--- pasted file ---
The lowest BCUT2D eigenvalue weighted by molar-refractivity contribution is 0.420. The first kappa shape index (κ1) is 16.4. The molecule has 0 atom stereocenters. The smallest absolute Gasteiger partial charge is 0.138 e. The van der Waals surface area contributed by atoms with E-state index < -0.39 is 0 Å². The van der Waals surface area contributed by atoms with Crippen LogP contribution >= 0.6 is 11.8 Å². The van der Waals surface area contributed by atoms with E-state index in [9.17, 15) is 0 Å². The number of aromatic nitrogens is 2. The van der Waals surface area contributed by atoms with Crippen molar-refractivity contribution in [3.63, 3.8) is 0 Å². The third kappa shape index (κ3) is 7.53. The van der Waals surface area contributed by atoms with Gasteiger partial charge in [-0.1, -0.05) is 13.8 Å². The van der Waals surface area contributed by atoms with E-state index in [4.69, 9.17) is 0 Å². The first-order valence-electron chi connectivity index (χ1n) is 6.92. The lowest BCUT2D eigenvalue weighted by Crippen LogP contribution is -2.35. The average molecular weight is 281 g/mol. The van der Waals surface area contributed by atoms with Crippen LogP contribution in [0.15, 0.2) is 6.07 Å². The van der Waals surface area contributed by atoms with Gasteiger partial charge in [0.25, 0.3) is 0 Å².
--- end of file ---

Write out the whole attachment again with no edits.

The lowest BCUT2D eigenvalue weighted by molar-refractivity contribution is 0.420. The first kappa shape index (κ1) is 16.4. The molecule has 0 atom stereocenters. The smallest absolute Gasteiger partial charge is 0.138 e. The van der Waals surface area contributed by atoms with E-state index < -0.39 is 0 Å². The van der Waals surface area contributed by atoms with Crippen LogP contribution >= 0.6 is 11.8 Å². The van der Waals surface area contributed by atoms with E-state index in [9.17, 15) is 0 Å². The number of aromatic nitrogens is 2. The van der Waals surface area contributed by atoms with Crippen molar-refractivity contribution in [3.63, 3.8) is 0 Å². The third kappa shape index (κ3) is 7.53. The van der Waals surface area contributed by atoms with Gasteiger partial charge in [-0.1, -0.05) is 13.8 Å². The van der Waals surface area contributed by atoms with E-state index in [4.69, 9.17) is 0 Å². The first-order valence-electron chi connectivity index (χ1n) is 6.92. The lowest BCUT2D eigenvalue weighted by Crippen LogP contribution is -2.35. The average molecular weight is 281 g/mol. The van der Waals surface area contributed by atoms with Crippen LogP contribution in [0.15, 0.2) is 6.07 Å². The van der Waals surface area contributed by atoms with Gasteiger partial charge in [0.25, 0.3) is 0 Å².